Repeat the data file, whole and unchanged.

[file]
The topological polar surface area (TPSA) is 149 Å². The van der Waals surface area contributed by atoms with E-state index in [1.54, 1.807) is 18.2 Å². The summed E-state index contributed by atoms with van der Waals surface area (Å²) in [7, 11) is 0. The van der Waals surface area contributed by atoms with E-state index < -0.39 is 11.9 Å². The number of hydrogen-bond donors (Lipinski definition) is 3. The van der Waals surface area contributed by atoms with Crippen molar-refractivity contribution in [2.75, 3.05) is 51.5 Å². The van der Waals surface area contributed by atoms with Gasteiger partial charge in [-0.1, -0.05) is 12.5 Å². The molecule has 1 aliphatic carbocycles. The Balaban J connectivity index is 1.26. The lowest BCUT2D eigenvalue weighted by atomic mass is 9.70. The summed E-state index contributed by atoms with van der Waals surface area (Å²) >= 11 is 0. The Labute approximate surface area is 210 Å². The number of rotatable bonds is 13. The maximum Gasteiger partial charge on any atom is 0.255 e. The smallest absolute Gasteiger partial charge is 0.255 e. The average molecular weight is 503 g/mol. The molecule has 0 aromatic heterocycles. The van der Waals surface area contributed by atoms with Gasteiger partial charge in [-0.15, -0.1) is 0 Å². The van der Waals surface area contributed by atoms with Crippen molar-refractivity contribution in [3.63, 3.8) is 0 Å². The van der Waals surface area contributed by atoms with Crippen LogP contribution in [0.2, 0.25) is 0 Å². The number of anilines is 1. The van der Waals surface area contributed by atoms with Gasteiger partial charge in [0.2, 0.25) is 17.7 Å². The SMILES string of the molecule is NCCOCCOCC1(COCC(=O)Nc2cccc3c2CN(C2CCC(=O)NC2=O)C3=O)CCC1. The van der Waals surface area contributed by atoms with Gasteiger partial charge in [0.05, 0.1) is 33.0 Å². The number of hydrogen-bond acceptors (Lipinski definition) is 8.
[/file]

The topological polar surface area (TPSA) is 149 Å². The van der Waals surface area contributed by atoms with E-state index in [1.54, 1.807) is 18.2 Å². The summed E-state index contributed by atoms with van der Waals surface area (Å²) in [7, 11) is 0. The van der Waals surface area contributed by atoms with E-state index < -0.39 is 11.9 Å². The number of hydrogen-bond donors (Lipinski definition) is 3. The van der Waals surface area contributed by atoms with Crippen molar-refractivity contribution in [2.75, 3.05) is 51.5 Å². The van der Waals surface area contributed by atoms with Gasteiger partial charge in [-0.1, -0.05) is 12.5 Å². The molecule has 1 aliphatic carbocycles. The Balaban J connectivity index is 1.26. The lowest BCUT2D eigenvalue weighted by atomic mass is 9.70. The summed E-state index contributed by atoms with van der Waals surface area (Å²) >= 11 is 0. The Labute approximate surface area is 210 Å². The number of rotatable bonds is 13. The maximum Gasteiger partial charge on any atom is 0.255 e. The smallest absolute Gasteiger partial charge is 0.255 e. The average molecular weight is 503 g/mol. The molecule has 0 aromatic heterocycles. The van der Waals surface area contributed by atoms with Gasteiger partial charge in [-0.15, -0.1) is 0 Å². The van der Waals surface area contributed by atoms with Crippen molar-refractivity contribution in [3.63, 3.8) is 0 Å². The van der Waals surface area contributed by atoms with Crippen LogP contribution in [0.2, 0.25) is 0 Å². The number of anilines is 1. The van der Waals surface area contributed by atoms with Gasteiger partial charge in [0.2, 0.25) is 17.7 Å². The SMILES string of the molecule is NCCOCCOCC1(COCC(=O)Nc2cccc3c2CN(C2CCC(=O)NC2=O)C3=O)CCC1. The van der Waals surface area contributed by atoms with Gasteiger partial charge in [0.05, 0.1) is 33.0 Å². The number of hydrogen-bond acceptors (Lipinski definition) is 8.